Friday, March 12, 2010

Hansel and Gretel: Consumed

About a month ago, Andrea Zampitella and I decided to create an installation for the event "Hansel and Gretel: ReImagined" put on by our close friend and VJ artist Zebbler. Our connection to Boston’s electronic music and VJ scene opened our imaginations up to the idea of using live video projection in our own artwork. Andrea is a multimedia artist who is very talented in the areas of sculpture and conceptual art, and I have experience in the areas of animation and documentary storytelling. So with our powers combined we created this cut paper sculpture that comes to life when mapped video/animation feed is projected onto it with sound. Check out this documentation of the finished product (keeping in mind that it was much better in real life with sound and without horrible blogger compression).

We learned a lot while creating this piece, and there are many more possibilities that we haven’t yet explored. For example, we’d like to take this video sculpture technique and use it to tell a more complex story. We think it would be really interesting to have a gallery show where you can walk around the room and experience parts of a story with each sculpture/installation.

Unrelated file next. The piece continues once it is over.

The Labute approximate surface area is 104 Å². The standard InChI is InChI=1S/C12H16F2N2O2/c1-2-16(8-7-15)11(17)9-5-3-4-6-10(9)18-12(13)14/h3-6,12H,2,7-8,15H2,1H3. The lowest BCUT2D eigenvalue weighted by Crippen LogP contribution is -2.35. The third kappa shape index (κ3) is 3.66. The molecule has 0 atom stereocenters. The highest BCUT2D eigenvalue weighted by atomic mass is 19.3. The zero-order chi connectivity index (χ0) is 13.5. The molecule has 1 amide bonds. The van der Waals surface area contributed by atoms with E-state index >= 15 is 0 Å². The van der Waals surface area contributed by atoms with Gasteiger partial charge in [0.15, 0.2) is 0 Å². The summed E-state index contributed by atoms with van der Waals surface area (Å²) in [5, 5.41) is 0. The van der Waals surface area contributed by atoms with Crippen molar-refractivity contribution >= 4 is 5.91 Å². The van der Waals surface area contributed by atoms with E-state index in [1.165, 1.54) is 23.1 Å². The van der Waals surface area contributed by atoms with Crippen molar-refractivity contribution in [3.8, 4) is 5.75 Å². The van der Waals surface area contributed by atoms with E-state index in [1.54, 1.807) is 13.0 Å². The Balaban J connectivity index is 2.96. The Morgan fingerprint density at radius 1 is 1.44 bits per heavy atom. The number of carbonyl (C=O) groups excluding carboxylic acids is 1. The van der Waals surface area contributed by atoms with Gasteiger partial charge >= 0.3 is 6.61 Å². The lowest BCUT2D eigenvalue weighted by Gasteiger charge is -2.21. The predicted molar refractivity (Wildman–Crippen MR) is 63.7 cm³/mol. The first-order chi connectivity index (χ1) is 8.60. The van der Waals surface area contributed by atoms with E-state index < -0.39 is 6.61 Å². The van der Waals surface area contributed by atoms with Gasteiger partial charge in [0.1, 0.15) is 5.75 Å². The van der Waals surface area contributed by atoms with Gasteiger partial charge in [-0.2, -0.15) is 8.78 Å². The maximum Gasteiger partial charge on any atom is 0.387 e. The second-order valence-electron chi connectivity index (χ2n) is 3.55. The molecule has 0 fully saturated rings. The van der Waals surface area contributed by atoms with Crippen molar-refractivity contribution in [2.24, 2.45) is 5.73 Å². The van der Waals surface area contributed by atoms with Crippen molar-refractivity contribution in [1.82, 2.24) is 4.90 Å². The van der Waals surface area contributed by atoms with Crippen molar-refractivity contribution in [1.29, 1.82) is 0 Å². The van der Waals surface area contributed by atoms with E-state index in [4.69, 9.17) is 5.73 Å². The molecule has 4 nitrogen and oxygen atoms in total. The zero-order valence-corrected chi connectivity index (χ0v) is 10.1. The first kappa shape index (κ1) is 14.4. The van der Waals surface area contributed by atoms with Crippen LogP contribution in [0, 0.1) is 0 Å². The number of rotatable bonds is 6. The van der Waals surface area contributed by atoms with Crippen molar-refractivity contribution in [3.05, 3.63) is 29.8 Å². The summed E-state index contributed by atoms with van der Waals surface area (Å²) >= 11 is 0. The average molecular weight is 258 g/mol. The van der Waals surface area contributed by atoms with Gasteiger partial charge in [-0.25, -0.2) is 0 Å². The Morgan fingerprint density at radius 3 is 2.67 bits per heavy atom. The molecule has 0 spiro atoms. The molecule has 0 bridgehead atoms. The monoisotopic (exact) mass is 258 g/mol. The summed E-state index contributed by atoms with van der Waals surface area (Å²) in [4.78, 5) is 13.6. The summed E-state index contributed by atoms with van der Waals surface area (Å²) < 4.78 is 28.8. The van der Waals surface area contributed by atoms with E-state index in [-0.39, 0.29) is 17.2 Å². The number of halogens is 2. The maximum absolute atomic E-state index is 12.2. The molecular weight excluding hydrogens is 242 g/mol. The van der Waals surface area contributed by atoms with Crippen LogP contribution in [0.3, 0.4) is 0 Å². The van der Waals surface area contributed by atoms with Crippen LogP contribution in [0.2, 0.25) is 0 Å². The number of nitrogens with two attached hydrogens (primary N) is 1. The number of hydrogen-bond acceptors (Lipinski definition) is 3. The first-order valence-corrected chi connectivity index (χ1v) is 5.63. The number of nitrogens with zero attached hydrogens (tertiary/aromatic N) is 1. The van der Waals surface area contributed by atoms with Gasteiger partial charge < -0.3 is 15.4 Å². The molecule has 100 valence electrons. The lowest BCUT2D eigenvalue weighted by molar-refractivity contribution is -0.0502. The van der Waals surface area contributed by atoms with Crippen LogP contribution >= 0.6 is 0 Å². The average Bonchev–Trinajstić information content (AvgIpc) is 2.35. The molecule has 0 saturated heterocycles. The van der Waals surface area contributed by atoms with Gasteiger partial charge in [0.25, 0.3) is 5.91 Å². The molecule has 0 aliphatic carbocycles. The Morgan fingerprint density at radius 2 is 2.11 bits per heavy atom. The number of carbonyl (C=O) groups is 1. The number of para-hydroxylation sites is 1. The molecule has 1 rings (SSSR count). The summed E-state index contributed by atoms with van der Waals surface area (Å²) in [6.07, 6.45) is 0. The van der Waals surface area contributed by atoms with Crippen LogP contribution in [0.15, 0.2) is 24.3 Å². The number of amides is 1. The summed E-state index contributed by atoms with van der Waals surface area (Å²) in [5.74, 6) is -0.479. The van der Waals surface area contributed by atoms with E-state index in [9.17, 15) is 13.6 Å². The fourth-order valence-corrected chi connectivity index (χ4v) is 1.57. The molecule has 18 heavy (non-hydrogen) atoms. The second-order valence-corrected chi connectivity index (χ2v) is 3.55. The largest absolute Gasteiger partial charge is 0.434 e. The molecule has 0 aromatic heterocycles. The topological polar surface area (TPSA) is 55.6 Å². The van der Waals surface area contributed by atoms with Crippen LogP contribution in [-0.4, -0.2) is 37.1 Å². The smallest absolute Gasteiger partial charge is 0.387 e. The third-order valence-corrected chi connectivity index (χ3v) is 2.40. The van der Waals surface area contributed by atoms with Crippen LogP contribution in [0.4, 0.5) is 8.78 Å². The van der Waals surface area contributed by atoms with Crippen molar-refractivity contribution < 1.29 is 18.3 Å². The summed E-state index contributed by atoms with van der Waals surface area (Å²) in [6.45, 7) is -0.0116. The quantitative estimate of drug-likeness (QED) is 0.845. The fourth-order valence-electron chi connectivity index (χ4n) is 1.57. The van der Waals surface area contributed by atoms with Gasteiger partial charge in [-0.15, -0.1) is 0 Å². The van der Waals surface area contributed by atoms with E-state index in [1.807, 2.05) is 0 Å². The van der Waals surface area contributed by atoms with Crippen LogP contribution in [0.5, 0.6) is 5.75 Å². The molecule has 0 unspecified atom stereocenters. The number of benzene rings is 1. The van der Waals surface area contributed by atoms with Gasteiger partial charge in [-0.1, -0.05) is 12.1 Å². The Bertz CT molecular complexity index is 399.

Artist Statement - Hansel and Gretel : Consumed

“Our kids don't choose to make food products with tons of sugar and sodium in super-sized portions, and then to have those products marketed to them everywhere they turn.Michelle Obama, “Let’s Move” Campaign February 2010
Hansel and Gretel: Consumed combines the traditional Grimm’s fairy tale Hansel and Gretel with a modern day commentary on childhood consumerism. In the US, research from the American Psychological Association (APA) shows that children under the age of eight as unable to critically comphrehend televised advertising messages and are prone to accept advertiser messages as truthful, accurate and unbiased. This can lead to unhealthy eating habits as evidenced by today’s youth obesity epidemic. The Journal of the American Medical Association has said that children between the ages of two and seventeen watch an annual average of 15,000 to 18,000 hours of television, compared with 12,000 hours spent per year in school.


月亮 said...


Anonymous said...

hey Laura! great to meet you last night at the Filmmakers Workshop. Wow! Your animation is wonderful! Animation would be a great addition to our barefoot running doc, maybe to show some of the biomechanics of running in shoes vs barefoot? ideas are swirling...